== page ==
“It’s nerve-wracking to see so many of your favorite experiences taken away from your senior year and feeling like there’s nearly nothing you can do to improve the situation.” Stricklin followed up with her personal battles as well, explaining how the pandemic has made her “overwhelmed and [at a] loss of all motivation.”
Despite feelings of soul-nagging doubt and forced hopelessness, students and teachers alike seem to be battling the dark emotions with endless appreciation and optimism. Johnson explained how his art has given him the exclusive option to express his emotions about the virus through an effective outlet. Commenting on his mindset at this time, he included how “Although life as an art student might be very different not ideal right now, I am trying to stay positive through this pandemic.”
“We’re trying to be optimistic and hope everything in the future goes as planned… we’re hoping everyone can get to sing as a group and perform again,” Talley discussed hopefully, speaking for the choral side of the program. Her students followed the same mindset, noting how grateful they are to be back even with all of the obstacles being hurdled.
“This virus has affected so many people, including myself, but we are lucky enough to at least be back at the school and in our art classes,” Stricklin conveyed gratefully. “We have to make the most of the opportunities we are given! I’m just thankful to be back doing what I love with all of my friends.”
“Everyone seems very optimistic about the situation. I think we are all glad to be able to do the things we love… We are very lucky,” Patton expressed likewise. Chassay attested to this idea, adding on a note describing the determined mentality of the arts by stating, “I think the whole arts department is just trying to remember what the arts are all about: coming together in difficult times and making beauty out of the darkness. Staying positive about that has really helped.”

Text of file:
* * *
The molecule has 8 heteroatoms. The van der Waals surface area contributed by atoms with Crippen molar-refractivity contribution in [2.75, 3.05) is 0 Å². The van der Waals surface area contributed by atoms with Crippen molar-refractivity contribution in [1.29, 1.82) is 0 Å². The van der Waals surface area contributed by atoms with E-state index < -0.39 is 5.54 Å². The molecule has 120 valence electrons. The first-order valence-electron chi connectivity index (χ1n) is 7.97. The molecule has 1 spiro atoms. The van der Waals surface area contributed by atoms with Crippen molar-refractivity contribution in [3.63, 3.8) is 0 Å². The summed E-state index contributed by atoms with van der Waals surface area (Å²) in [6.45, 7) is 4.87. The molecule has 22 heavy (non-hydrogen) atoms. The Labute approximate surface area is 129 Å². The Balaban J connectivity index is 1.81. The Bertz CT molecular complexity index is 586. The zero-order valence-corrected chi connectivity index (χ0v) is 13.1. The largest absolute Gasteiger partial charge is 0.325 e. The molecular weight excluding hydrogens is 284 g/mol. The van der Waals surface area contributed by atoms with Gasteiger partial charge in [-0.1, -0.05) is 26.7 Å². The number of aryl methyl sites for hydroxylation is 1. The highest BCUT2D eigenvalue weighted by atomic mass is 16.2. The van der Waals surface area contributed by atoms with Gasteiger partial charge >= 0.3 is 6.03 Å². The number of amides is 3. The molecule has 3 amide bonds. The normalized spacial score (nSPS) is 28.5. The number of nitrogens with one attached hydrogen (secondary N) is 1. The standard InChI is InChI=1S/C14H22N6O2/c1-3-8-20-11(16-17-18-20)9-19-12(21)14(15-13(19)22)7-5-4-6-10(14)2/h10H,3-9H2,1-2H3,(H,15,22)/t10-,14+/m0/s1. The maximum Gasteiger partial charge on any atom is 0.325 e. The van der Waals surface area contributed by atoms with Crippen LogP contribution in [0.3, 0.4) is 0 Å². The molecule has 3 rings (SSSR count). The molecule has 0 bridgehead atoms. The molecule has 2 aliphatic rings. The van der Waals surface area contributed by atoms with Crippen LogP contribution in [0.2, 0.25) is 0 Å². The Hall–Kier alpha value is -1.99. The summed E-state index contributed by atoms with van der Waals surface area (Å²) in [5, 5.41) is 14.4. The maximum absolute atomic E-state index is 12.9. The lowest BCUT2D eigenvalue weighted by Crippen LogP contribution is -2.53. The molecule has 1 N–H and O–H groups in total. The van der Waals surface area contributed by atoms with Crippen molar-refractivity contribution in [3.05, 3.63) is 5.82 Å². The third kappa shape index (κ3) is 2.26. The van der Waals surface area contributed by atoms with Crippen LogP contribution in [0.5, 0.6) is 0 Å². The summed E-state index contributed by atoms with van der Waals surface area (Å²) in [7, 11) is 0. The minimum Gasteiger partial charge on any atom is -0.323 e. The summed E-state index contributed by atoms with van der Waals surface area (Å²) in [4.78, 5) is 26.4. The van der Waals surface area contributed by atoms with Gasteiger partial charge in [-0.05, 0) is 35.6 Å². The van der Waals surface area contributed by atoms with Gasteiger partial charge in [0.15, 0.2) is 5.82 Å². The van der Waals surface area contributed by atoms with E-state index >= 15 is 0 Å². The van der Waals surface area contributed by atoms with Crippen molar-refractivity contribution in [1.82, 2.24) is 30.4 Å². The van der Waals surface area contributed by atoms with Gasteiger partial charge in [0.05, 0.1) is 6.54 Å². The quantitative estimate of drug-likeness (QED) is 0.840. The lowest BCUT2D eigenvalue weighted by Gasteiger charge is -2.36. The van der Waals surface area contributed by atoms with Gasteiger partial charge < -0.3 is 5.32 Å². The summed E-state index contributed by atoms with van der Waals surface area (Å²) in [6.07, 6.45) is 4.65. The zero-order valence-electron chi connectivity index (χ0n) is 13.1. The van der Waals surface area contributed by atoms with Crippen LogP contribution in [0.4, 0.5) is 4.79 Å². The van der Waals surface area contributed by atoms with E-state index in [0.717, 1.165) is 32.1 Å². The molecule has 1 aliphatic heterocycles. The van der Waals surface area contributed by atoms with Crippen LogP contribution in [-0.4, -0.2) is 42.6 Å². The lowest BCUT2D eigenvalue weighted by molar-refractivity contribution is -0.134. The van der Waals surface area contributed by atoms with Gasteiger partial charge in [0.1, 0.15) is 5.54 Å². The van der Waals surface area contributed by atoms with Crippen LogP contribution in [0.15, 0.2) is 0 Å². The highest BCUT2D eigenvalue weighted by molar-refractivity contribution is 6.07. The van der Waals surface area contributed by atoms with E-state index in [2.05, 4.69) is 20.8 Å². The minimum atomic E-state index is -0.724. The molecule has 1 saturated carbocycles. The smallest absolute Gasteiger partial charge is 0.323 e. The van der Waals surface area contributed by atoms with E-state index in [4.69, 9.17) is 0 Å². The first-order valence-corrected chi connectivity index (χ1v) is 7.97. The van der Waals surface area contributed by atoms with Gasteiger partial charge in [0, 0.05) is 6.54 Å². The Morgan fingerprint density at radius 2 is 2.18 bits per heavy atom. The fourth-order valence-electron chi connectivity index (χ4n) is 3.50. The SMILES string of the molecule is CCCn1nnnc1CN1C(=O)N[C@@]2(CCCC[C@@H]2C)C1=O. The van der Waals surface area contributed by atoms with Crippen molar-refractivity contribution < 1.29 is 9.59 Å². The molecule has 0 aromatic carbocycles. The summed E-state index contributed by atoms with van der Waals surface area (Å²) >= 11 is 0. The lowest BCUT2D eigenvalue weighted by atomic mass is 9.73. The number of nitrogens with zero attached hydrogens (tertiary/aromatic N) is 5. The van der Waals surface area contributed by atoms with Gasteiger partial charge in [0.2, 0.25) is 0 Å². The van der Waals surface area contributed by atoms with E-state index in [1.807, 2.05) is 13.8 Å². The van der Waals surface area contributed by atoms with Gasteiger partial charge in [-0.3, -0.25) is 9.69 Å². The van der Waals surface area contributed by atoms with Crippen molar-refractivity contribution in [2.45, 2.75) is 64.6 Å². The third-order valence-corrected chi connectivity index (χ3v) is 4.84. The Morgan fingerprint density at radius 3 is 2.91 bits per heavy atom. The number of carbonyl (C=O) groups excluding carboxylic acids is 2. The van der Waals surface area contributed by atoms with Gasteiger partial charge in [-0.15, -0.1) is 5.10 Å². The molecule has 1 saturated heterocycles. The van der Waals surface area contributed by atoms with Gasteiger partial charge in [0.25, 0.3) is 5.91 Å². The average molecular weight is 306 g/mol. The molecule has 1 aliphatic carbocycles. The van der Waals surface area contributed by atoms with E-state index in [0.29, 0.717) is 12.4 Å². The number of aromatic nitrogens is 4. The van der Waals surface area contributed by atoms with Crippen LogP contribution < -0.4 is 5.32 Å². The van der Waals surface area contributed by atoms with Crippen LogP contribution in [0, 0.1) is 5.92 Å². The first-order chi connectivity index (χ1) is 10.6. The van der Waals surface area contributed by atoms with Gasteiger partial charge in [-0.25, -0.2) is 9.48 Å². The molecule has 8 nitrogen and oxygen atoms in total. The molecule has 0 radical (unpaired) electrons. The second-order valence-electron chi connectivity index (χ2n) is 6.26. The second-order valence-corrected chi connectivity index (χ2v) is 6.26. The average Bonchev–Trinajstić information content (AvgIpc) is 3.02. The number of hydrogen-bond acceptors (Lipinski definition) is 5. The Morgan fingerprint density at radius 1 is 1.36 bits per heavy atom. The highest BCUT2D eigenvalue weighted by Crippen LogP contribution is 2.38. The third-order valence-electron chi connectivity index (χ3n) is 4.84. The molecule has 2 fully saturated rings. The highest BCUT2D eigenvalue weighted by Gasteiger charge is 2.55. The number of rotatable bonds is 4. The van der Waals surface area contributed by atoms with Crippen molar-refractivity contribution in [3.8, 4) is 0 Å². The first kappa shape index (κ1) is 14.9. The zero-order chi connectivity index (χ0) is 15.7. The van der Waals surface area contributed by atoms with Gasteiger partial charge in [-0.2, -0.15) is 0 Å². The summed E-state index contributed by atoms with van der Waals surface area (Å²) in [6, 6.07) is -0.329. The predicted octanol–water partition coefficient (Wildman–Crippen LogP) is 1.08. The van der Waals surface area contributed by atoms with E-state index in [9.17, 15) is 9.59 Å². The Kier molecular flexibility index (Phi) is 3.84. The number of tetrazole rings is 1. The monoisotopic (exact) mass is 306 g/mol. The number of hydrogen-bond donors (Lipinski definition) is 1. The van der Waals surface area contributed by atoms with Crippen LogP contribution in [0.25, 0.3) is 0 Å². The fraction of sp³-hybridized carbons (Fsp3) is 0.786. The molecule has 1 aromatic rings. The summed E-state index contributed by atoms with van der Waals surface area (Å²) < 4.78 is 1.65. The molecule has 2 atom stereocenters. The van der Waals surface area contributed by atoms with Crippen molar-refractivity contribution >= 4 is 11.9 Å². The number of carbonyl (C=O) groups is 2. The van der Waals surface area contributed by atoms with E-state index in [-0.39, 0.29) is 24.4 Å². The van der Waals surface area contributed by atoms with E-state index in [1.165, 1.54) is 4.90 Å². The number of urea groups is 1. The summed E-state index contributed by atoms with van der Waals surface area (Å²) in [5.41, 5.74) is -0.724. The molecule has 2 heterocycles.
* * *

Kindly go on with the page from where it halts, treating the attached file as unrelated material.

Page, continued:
The Guntersville High School arts program as a whole is facing unpredictable and unfortunately drastic physical and mental changes because of COVID-19, and the challenges are casting a hopeless shadow over students and teachers alike. However, the distant and immensely hopeful chance to have a somewhat normal experience among the troubling circumstances stands above all doubt and uncertainty in the eyes of the choral and art groups. This program has a few more obstacles to overcome and couple more waves to rock over, but their bright optimism will hopefully light the path to normalcy in the arts program once again.
(Kailie Stanichowsky is a senior at Guntersville High School and an intern at The Advertiser-Gleam.)